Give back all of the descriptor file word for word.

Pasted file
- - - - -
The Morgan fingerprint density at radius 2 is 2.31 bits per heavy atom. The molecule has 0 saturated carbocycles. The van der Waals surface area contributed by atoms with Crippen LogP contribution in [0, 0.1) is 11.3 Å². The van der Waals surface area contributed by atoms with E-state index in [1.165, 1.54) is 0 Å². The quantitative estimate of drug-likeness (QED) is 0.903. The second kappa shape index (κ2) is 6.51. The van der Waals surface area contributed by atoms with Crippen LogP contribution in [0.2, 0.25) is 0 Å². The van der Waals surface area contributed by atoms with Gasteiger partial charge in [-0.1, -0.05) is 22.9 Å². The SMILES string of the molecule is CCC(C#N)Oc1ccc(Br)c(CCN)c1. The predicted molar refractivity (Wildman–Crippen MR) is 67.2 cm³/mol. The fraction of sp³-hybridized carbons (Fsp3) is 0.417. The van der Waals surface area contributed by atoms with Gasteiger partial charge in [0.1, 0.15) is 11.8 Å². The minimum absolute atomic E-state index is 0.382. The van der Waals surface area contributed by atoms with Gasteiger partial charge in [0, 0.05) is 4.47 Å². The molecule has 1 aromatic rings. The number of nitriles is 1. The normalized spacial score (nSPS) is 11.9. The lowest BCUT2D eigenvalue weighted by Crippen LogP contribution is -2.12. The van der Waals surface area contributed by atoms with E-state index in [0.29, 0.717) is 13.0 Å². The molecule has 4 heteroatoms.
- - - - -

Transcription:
The Morgan fingerprint density at radius 2 is 2.31 bits per heavy atom. The molecule has 0 saturated carbocycles. The van der Waals surface area contributed by atoms with Crippen LogP contribution in [0, 0.1) is 11.3 Å². The van der Waals surface area contributed by atoms with E-state index in [1.165, 1.54) is 0 Å². The quantitative estimate of drug-likeness (QED) is 0.903. The second kappa shape index (κ2) is 6.51. The van der Waals surface area contributed by atoms with Crippen LogP contribution in [0.2, 0.25) is 0 Å². The van der Waals surface area contributed by atoms with Gasteiger partial charge in [-0.1, -0.05) is 22.9 Å². The SMILES string of the molecule is CCC(C#N)Oc1ccc(Br)c(CCN)c1. The predicted molar refractivity (Wildman–Crippen MR) is 67.2 cm³/mol. The fraction of sp³-hybridized carbons (Fsp3) is 0.417. The van der Waals surface area contributed by atoms with Gasteiger partial charge in [0.1, 0.15) is 11.8 Å². The minimum absolute atomic E-state index is 0.382. The van der Waals surface area contributed by atoms with Gasteiger partial charge in [0, 0.05) is 4.47 Å². The molecule has 1 aromatic rings. The number of nitriles is 1. The normalized spacial score (nSPS) is 11.9. The lowest BCUT2D eigenvalue weighted by Crippen LogP contribution is -2.12. The van der Waals surface area contributed by atoms with E-state index in [0.29, 0.717) is 13.0 Å². The molecule has 4 heteroatoms.